The Expendables is a movie made by men, for men. I’m joking, of course. You ladies are more than welcome to enjoy it with us manly men, growing our beards as we take in the visual testosterone. The pet project of Sylvester Stallone, this is a movie that celebrates, and employs most of the actors from, the action movies of the 1980’s. A plot is there, but it’s bare bones, and most of the focus is on blowing stuff up and killing dudes. It is, in a word, awesome. It’s not winning any Oscars, Roger Ebert no doubt will spit hot, vitriolic fire at it, but by God it was a fun time at the movies. Read the rest of this entry

Devil’s DVD Advocacy: Splice

“What’s the worst that could happen?” is a reoccurring question in Splice, and can almost be answered with “something extremely disturbing and/or gross.” This is not horror as we’ve come to define the genre in the age of slashers and torture-porn, but horror in the truest sense of the word: a story designed, not to scare, but to horrify. There are very few–perhaps 2, all told–jump scares in the whole movie, but the entire story is building a sense of disgust and unease throughout.

Splice is the fourth feature-length film from director Vincenzo Natali, who is perhaps best known for his 1997 psychological sci-fi thriller Cube. He does a great job of creating what seems like a very in-depth world with what turns out to be a very small cast and only 4 locations. Adrien Brody, Adrien Brody’s Nose, and Sarah Polley star as geneticists Clive Nicoli and Elsa Kast, who specializing in splicing bits of DNA from different organisms together in order to createnew organisms, specifically to harvest chemicals and proteins for pharmaceutical use.  Read the rest of this entry

Devil’s DVD Disappointment: Karate Kid (2010)

Before I get into the review of The Kung Fu Karate Kid, let me premise this by saying that I am not someone who automatically hates movies because they’re remakes. I look at movie remakes as being the same thing as a different theatre company performing a play: just another interpretation. Some are successful, some aren’t; some surpass the original, some don’t; but they are all opportunities for a new audience to discover a story. Also, I am not really a fan of the original Karate Kid. Once I get done ducking from the stones being hurled my way, I’ll continue. Read the rest of this entry

Machete (Devil’s Advocate Review)

Ladies and gentlemen, I am a fan of Robert Rodriguez and his oeuvre. I am one of very few who enjoyed Once Upon a Time in Mexico; I greatly preferred Planet Terror to Death Proof; I even own his band Chingon’s album, Mexican Spaghetti Western, which I occasionally inflict upon friends and relatives (it’s very good, I highly recommend it). All of that being said…Machete was rather disappointing. Perhaps it’s my fault for going in with raised expectations due to the sheer crazy awesome of the trailer, maybe it’s Rodriguez’s fault for not making a better film. No, it’s definitely his fault. Allow me to explain. Read the rest of this entry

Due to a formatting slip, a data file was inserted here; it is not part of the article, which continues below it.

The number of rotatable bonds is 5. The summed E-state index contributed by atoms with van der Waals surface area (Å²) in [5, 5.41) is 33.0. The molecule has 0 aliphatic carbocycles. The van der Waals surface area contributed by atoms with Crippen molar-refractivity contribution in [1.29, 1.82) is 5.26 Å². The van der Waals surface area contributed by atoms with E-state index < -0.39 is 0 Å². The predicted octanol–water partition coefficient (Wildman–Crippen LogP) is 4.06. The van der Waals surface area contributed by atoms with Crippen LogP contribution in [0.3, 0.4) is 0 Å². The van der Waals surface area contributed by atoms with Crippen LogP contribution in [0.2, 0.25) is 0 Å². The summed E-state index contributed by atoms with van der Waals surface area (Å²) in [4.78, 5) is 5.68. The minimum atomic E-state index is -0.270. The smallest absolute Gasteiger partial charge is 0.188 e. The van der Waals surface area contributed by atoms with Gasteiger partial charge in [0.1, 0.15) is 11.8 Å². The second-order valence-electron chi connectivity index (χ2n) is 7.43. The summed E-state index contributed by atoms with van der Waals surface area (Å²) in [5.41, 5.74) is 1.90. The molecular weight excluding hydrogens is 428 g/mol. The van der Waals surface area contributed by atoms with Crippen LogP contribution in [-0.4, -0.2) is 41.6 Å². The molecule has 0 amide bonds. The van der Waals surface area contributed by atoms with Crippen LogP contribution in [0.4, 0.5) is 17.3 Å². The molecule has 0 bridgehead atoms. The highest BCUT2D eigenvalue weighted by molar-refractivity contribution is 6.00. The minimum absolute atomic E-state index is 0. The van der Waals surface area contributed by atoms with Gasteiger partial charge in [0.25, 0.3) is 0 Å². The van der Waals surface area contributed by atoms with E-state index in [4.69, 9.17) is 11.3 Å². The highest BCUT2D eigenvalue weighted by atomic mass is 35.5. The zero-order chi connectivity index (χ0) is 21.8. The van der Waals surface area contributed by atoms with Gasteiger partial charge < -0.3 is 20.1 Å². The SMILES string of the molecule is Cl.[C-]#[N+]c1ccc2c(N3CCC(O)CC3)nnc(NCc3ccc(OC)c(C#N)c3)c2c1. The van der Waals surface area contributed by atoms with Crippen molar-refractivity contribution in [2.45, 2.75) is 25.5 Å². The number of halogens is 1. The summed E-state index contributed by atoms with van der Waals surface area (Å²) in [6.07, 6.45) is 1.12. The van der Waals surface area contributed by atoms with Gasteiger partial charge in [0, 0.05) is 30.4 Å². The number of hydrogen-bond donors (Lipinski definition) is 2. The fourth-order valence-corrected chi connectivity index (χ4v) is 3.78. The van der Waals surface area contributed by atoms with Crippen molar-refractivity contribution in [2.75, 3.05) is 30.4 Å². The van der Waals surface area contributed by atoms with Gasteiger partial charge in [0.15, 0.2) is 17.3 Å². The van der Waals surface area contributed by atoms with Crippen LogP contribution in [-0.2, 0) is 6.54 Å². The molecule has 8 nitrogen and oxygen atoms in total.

The Expendables

The Expendables is a movie made by men, for men. I’m joking, of course. You ladies are more than welcome to enjoy it with us manly men, growing our beards as we take in the visual testosterone. The pet project of Sylvester Stallone, this is a movie that celebrates, and employs most of the actors from, the action movies of the 1980’s. A plot is there, but it’s bare bones, and most of the focus is on blowing stuff up and killing dudes. It is, in a word, awesome. It’s not winning any Oscars, Roger Ebert no doubt will spit hot, vitriolic fire at it, but by God it was a fun time at the movies. Read the rest of this entry

The Other Guys

The Other Guys is the fourth collaboration between actor Will Ferrell and Adam McKay, who previously brought us solid comedy gold with Talladega Nights, Anchorman, and Stepbrothers. I went in with high hopes, and those hopes were mostly fulfilled. It is a consistently funny movie, though with several, and perhaps, to some viewers, crippling, flaws. Read the rest of this entry

Devil’s DVD Advocacy: Kick-Ass

Kick-Ass is half awesome, half boring as the growing grass. As someone on Twitter commented to me, it should be called “Half-Assed.” For me, the far more exciting second half was enough to overcome the turgid beginning, but that may not be the case for audience members less swayed by over-the-top violence and fun stupidity. Read the rest of this entry

Devil’s DVD Disappointment: Repo Men